6. To go from one person to another; hence, to be given and
taken freely; as, clipped coin will not pass; to obtain
general acceptance; to be held or regarded; to circulate;
to be current; -- followed by for before a word denoting
value or estimation. “Let him pass for a man.”
False eloquence passeth only where true is not
This will not pass for a fault in him. --Atterbury.
7. To advance through all the steps or stages necessary to
validity or effectiveness; to be carried through a body
that has power to sanction or reject; to receive
legislative sanction; to be enacted; as, the resolution
passed; the bill passed both houses of Congress.
8. To go through any inspection or test successfully; to be
approved or accepted; as, he attempted the examination,
but did not expect to pass.
9. To be suffered to go on; to be tolerated; hence, to
continue; to live along. “The play may pass.”
10. To go unheeded or neglected; to proceed without hindrance
or opposition; as, we let this act pass.
11. To go beyond bounds; to surpass; to be in excess. [Obs.]
“This passes, Master Ford.”
12. To take heed; to care. [Obs.]
As for these silken-coated slaves, I pass not.
13. To go through the intestines. --Arbuthnot.
14. (Law) To be conveyed or transferred by will, deed, or
other instrument of conveyance; as, an estate passes by a
certain clause in a deed. --Mozley & W.
15. (Fencing) To make a lunge or pass; to thrust.
16. (Card Playing) To decline to play in one's turn; in
euchre, to decline to make the trump.
She would not play, yet must not pass. --Prior.
To bring to pass
, To come to pass
. See under Bring
To pass away
, to disappear; to die; to vanish. “The
heavens shall pass away.”
--2 Pet. iii. 10. “I thought
to pass away before, but yet alive I am.”
To pass by
, to go near and beyond a certain person or
place; as, he passed by as we stood there.
To pass into
, to change by a gradual transmission; to blend
or unite with.
To pass on
, to proceed.
To pass on
or To pass upon
(a) To happen to; to come upon; to affect. “So death
passed upon all men.”
--Rom. v. 12. “Provided no
indirect act pass upon our prayers to define them.”
(b) To determine concerning; to give judgment or sentence
upon. “We may not pass upon his life.”
To pass off
, to go away; to cease; to disappear; as, an
agitation passes off.
To pass over
, to go from one side or end to the other; to
cross, as a river, road, or bridge.
, v. t.
1. In simple, transitive senses; as:
(a) To go by, beyond, over, through, or the like; to
proceed from one side to the other of; as, to pass a
house, a stream, a boundary, etc.
(b) Hence: To go from one limit to the other of; to spend;
to live through; to have experience of; to undergo; to
suffer. “To pass commodiously this life.”
She loved me for the dangers I had passed.
(c) To go by without noticing; to omit attention to; to
take no note of; to disregard.
Please you that I may pass This doing. --Shak.
I pass their warlike pomp, their proud array.
(d) To transcend; to surpass; to excel; to exceed.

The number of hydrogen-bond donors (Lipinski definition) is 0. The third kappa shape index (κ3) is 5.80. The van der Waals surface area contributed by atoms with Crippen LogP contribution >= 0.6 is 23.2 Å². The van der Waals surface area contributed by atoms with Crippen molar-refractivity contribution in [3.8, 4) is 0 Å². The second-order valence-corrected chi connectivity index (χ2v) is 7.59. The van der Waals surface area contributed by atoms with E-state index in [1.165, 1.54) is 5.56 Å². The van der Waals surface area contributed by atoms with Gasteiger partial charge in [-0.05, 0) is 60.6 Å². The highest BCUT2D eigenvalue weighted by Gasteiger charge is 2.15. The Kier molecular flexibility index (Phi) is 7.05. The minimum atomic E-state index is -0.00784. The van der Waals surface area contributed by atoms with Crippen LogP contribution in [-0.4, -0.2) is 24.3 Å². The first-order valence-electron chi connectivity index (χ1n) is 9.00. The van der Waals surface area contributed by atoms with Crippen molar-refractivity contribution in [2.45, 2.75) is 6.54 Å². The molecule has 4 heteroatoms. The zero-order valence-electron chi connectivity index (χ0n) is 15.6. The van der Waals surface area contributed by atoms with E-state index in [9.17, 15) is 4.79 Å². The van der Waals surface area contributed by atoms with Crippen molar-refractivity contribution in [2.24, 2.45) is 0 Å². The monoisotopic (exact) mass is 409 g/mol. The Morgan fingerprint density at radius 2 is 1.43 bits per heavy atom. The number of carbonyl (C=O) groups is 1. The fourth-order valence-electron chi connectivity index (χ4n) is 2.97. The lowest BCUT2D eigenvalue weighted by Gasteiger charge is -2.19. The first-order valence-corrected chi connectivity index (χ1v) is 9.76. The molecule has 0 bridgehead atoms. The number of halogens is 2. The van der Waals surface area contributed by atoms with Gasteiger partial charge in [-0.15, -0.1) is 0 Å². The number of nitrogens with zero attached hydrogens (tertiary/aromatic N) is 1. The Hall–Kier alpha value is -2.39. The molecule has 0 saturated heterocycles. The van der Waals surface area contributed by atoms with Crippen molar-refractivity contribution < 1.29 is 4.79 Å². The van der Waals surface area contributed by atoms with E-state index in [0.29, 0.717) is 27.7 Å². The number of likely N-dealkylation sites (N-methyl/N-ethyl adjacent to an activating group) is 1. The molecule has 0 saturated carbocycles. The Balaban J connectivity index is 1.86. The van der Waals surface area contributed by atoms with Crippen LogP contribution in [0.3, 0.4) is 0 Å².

And strive to pass . . .
Their native music by her skillful art.
Whose tender power
Passes the strength of storms in their most
desolate hour. --Byron.
(e) To go successfully through, as an examination, trail,
test, etc.; to obtain the formal sanction of, as a
legislative body; as, he passed his examination; the
bill passed the senate.
2. In causative senses: as:
(a) To cause to move or go; to send; to transfer from one
person, place, or condition to another; to transmit;
to deliver; to hand; to make over; as, the waiter
passed bisquit and cheese; the torch was passed from
hand to hand.
I had only time to pass my eye over the medals.
Waller passed over five thousand horse and foot
by Newbridge. --Clarendon.
(b) To cause to pass the lips; to utter; to pronounce;
hence, to promise; to pledge; as, to pass sentence.
Father, thy word is passed. --Milton.
(c) To cause to advance by stages of progress; to carry on
with success through an ordeal, examination, or
action; specifically, to give legal or official
sanction to; to ratify; to enact; to approve as valid
and just; as, he passed the bill through the
committee; the senate passed the law.
(e) To put in circulation; to give currency to; as, to
pass counterfeit money. “Pass the happy news.”
(f) To cause to obtain entrance, admission, or conveyance;
as, to pass a person into a theater, or over a
3. To emit from the bowels; to evacuate.
4. (Naut.) To take a turn with (a line, gasket, etc.), as
around a sail in furling, and make secure.
5. (Fencing) To make, as a thrust, punto, etc. --Shak.
. See under Midshipman.
To pass a dividend
, to omit the declaration and payment of
a dividend at the time when due.
To pass away
, to spend; to waste. “Lest she pass away the
flower of her age.”
--Ecclus. xlii. 9.
To pass by
(a) To disregard; to neglect.
(b) To excuse; to spare; to overlook.
To pass off
, to impose fraudulently; to palm off. “Passed
himself off as a bishop.”
To pass (something) on (some one)
or To pass (something) upon (some one)
, to put upon as a trick or cheat; to palm
off. “She passed the child on her husband for a boy.”
To pass over
, to overlook; not to note or resent; as, to
pass over an affront.
, n. [Cf. F. pas (for sense 1), and passe, fr. passer
to pass. See Pass
, v. i.]
1. An opening, road, or track, available for passing;
especially, one through or over some dangerous or
otherwise impracticable barrier; a passageway; a defile; a
ford; as, a mountain pass.
“Try not the pass!”
the old man said.
2. (Fencing) A thrust or push; an attempt to stab or strike
an adversary. --Shak.
3. A movement of the hand over or along anything; the
manipulation of a mesmerist.
4. (Rolling Metals) A single passage of a bar, rail, sheet,
etc., between the rolls.
5. State of things; condition; predicament.
Have his daughters brought him to this pass. --Shak.
Matters have been brought to this pass. --South.
6. Permission or license to pass, or to go and come; a
psssport; a ticket permitting free transit or admission;
as, a railroad or theater pass; a military pass.
A ship sailing under the flag and pass of an enemy.
7. Fig.: a thrust; a sally of wit. --Shak.
8. Estimation; character. [Obs.]
Common speech gives him a worthy pass. --Shak.
9. [Cf. Passus
.] A part; a division. [Obs.] --Chaucer.
10. (Sports) In football, hockey, and other team sports, a
transfer of the ball, puck, etc., to another player of
one's own team, usually at some distance. In American
football, the pass is through the air by an act of
throwing the ball.
[Webster 1913 Suppl. +PJC]
(Naut.), a punt, or similar boat.
(a) A book in which a trader enters articles bought on
credit, and then passes or sends it to the purchaser.
(b) See Bank book
(Mil.), a wooden or metallic box, used to carry
cartridges from the service magazine to the piece.
, a ticket of admission to a place of
entertainment, or of readmission for one who goes away in
expectation of returning.